Advanced Cleaning Instructions for Turnout Gear

Do-It-Yourself vs. Recognized Turnout Gear Laundering & Repair Facilities

We strongly recommend that fire departments employ the services of companies that have been recognized by the manufacturers of turnout gear as being reliable in the cleaning and maintenance of turnout gear.

Or, for a variety of good reasons—equipment already installed, distance from a recognized turnout gear cleaning facility, expediency, etc.—the fire department may wish to clean its own turnout gear. In such cases, we urge you to follow the instructions that follow.

When assessing whether to use a specialized turnout gear cleaning company or to have the fire department clean its own gear, the fire department should remember to consider all its costs:

  • the capital cost of washing equipment
  • the expense of proper cleaning agents
  • the time of the firefighter(s) assigned to cleaning
  • the risk of damaging turnout gear through an error in cleaning

We do not recommend commercial laundries, hospital laundries, etc. for cleaning turnout gear unless they have been specifically authorized to do so by the manufacturer. Most of these facilities are accustomed to using cleaning agents with high pH's, high wash temperatures, and high drying temperatures. Unless they are aware of the special precautions and procedures for laundering turnout gear and unless they scrupulously and unerringly follow them—they could cause irreparable damage to turnout gear during a single cleaning.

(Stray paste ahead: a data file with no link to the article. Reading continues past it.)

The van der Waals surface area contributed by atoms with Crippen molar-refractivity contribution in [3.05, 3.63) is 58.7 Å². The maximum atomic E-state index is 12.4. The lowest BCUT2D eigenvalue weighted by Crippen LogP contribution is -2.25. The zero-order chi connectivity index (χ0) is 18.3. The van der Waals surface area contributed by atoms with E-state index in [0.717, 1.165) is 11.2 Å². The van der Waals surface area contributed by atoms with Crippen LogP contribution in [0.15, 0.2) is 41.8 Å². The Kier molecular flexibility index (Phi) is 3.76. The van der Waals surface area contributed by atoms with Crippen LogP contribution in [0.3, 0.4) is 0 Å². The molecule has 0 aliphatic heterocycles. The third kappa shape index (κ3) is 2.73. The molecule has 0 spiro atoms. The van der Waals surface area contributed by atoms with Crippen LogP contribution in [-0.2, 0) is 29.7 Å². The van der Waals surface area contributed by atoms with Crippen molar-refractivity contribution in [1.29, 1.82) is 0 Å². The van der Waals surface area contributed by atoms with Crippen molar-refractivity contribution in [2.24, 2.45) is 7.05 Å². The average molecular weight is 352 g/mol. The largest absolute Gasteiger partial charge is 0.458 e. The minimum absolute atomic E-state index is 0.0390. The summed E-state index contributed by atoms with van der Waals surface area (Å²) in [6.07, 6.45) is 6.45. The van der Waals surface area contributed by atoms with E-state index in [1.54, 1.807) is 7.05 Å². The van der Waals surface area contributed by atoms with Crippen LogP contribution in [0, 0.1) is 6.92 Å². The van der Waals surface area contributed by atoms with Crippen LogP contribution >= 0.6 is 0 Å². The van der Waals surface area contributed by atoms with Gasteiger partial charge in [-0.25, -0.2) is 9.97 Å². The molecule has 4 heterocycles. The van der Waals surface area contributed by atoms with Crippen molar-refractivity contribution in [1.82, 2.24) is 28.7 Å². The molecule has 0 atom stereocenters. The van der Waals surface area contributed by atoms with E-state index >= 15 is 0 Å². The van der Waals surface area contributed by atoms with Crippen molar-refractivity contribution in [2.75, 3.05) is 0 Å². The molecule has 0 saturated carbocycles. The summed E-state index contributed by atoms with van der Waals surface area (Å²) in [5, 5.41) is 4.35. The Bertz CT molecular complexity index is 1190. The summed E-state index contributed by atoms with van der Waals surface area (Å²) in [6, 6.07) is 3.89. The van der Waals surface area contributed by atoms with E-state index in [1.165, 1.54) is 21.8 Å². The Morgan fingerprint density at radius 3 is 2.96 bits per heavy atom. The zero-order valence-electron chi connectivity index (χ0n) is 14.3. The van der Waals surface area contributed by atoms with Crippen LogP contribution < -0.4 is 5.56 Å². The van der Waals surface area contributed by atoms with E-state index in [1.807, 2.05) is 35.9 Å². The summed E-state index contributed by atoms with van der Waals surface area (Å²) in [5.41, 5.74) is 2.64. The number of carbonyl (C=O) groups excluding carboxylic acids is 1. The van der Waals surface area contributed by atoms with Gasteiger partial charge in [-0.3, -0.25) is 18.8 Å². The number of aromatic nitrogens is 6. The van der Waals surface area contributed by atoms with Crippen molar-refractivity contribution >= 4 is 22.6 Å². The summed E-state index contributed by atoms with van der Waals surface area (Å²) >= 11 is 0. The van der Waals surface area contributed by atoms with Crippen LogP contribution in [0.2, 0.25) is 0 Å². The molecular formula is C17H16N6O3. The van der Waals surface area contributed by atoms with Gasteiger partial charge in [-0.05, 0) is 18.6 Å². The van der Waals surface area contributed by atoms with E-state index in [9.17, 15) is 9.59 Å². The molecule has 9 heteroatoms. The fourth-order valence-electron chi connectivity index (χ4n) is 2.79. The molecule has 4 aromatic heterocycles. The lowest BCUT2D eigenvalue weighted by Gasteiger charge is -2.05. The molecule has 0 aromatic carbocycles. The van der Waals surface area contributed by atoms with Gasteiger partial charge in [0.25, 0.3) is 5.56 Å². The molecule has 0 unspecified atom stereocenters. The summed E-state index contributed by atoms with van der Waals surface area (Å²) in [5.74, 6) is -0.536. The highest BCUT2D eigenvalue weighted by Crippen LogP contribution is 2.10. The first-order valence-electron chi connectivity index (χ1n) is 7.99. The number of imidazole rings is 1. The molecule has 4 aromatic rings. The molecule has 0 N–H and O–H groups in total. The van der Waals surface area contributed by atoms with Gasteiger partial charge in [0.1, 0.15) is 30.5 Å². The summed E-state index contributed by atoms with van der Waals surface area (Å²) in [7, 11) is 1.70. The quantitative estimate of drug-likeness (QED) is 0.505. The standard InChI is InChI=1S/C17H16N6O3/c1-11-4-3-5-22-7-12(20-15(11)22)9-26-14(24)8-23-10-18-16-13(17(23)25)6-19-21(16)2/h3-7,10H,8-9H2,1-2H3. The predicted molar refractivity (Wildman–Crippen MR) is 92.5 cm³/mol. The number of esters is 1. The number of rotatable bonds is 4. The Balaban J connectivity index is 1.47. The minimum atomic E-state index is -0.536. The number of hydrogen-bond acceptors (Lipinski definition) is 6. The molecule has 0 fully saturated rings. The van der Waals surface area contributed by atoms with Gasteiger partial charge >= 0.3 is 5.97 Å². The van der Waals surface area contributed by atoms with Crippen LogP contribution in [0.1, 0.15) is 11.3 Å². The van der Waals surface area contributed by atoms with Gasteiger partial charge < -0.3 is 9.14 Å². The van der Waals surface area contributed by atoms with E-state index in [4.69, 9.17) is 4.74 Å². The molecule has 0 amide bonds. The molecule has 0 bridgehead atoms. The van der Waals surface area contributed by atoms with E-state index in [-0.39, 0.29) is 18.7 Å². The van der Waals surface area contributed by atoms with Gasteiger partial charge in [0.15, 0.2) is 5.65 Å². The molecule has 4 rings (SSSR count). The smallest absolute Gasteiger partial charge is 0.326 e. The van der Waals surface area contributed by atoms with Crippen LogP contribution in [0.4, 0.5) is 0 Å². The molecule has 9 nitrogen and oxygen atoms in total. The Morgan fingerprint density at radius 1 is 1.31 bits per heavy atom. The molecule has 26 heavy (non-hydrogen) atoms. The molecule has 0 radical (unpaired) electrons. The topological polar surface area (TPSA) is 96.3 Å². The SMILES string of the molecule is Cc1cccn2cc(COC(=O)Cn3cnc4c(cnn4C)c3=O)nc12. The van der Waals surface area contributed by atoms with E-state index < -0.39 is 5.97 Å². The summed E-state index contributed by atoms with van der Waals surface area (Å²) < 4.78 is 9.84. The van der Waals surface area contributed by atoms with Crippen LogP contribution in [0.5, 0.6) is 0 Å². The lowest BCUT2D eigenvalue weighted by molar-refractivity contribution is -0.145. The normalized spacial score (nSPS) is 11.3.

Manufacturer's Instructions

NFPA 1851 states that the manufacturer's instructions shall always take precedence over those of NFPA 1851. Failure to follow the manufacturer's instructions may cause damage to the gear and void any warranties.

The following laundering instructions are those of Sperian and vary slightly from those of NFPA 1851. If you are using turnout gear other than Sperian, the manufacturer thereof for his recommendations.


Do not use high-velocity power washers or hose streams for cleaning. You may seriously damage the fabrics, seams and reflective trim.
Do not scrub vigorously with any brush. Moisture barrier and thermal liner materials, seams and reflective trim are particularly vulnerable.
Do not use any cleaning agent that has a pH greater than 8.0. Even one washing with a high-pH cleaning agent may cause a dramatic and irreversible reduction in the durability and performance of the turnout gear fabrics and trim.
Do not allow wash or rinse water temperature to exceed 105F. Higher temperatures will increase fabric shrinkage and risk of degrading the reflective trim.
Do not use, under any circumstances, chlorine bleach or chlorinated solvents. Even one washing with chlorine bleach may cause a dramatic and irreversible reduction in the durability and performance of the turnout gear fabrics.
Do not clean soiled or contaminated protective clothing with anything other than similar items of PPE; i.e. clean bunker coats and pants only with bunker coats and pants.